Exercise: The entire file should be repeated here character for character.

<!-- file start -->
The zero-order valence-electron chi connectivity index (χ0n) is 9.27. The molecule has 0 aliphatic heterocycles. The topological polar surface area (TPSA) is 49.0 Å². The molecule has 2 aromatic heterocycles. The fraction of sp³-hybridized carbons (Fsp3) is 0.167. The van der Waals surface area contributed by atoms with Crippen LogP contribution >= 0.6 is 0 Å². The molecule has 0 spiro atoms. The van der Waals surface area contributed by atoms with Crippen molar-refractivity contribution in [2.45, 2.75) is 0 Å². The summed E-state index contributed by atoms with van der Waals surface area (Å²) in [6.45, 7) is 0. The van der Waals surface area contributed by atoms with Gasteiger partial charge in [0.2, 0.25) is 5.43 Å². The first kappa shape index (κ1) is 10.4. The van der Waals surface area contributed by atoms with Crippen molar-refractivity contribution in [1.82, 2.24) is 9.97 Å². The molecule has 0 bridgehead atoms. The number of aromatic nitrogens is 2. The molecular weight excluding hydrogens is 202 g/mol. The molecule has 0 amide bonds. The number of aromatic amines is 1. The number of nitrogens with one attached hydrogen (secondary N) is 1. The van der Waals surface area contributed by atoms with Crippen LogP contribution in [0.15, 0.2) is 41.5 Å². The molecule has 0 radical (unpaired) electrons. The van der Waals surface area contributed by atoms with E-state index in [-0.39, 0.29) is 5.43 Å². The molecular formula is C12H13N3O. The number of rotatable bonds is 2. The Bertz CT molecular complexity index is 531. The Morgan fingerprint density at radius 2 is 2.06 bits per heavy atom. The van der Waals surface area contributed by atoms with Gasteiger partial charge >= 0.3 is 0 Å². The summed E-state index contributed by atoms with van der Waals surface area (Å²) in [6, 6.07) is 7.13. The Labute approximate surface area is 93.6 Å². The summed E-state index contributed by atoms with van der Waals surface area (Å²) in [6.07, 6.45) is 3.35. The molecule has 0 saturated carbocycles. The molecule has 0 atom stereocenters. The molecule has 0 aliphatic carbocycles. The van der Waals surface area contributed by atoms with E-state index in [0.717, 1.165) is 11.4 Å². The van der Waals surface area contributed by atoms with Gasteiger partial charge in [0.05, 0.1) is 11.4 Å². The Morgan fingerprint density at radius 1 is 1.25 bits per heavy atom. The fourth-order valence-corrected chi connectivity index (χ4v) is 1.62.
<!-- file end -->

The zero-order valence-electron chi connectivity index (χ0n) is 9.27. The molecule has 0 aliphatic heterocycles. The topological polar surface area (TPSA) is 49.0 Å². The molecule has 2 aromatic heterocycles. The fraction of sp³-hybridized carbons (Fsp3) is 0.167. The van der Waals surface area contributed by atoms with Crippen LogP contribution >= 0.6 is 0 Å². The molecule has 0 spiro atoms. The van der Waals surface area contributed by atoms with Crippen molar-refractivity contribution in [2.45, 2.75) is 0 Å². The summed E-state index contributed by atoms with van der Waals surface area (Å²) in [6.45, 7) is 0. The van der Waals surface area contributed by atoms with Gasteiger partial charge in [0.2, 0.25) is 5.43 Å². The first kappa shape index (κ1) is 10.4. The van der Waals surface area contributed by atoms with Crippen molar-refractivity contribution in [1.82, 2.24) is 9.97 Å². The molecule has 0 bridgehead atoms. The number of aromatic nitrogens is 2. The molecular weight excluding hydrogens is 202 g/mol. The molecule has 0 amide bonds. The number of aromatic amines is 1. The number of nitrogens with one attached hydrogen (secondary N) is 1. The van der Waals surface area contributed by atoms with Crippen LogP contribution in [0.15, 0.2) is 41.5 Å². The molecule has 0 radical (unpaired) electrons. The van der Waals surface area contributed by atoms with E-state index in [-0.39, 0.29) is 5.43 Å². The molecular formula is C12H13N3O. The number of rotatable bonds is 2. The Bertz CT molecular complexity index is 531. The Morgan fingerprint density at radius 2 is 2.06 bits per heavy atom. The van der Waals surface area contributed by atoms with Gasteiger partial charge >= 0.3 is 0 Å². The summed E-state index contributed by atoms with van der Waals surface area (Å²) in [6, 6.07) is 7.13. The Labute approximate surface area is 93.6 Å². The summed E-state index contributed by atoms with van der Waals surface area (Å²) in [6.07, 6.45) is 3.35. The molecule has 0 saturated carbocycles. The molecule has 0 atom stereocenters. The molecule has 0 aliphatic carbocycles. The van der Waals surface area contributed by atoms with E-state index in [0.717, 1.165) is 11.4 Å². The van der Waals surface area contributed by atoms with Gasteiger partial charge in [0.05, 0.1) is 11.4 Å². The Morgan fingerprint density at radius 1 is 1.25 bits per heavy atom. The fourth-order valence-corrected chi connectivity index (χ4v) is 1.62.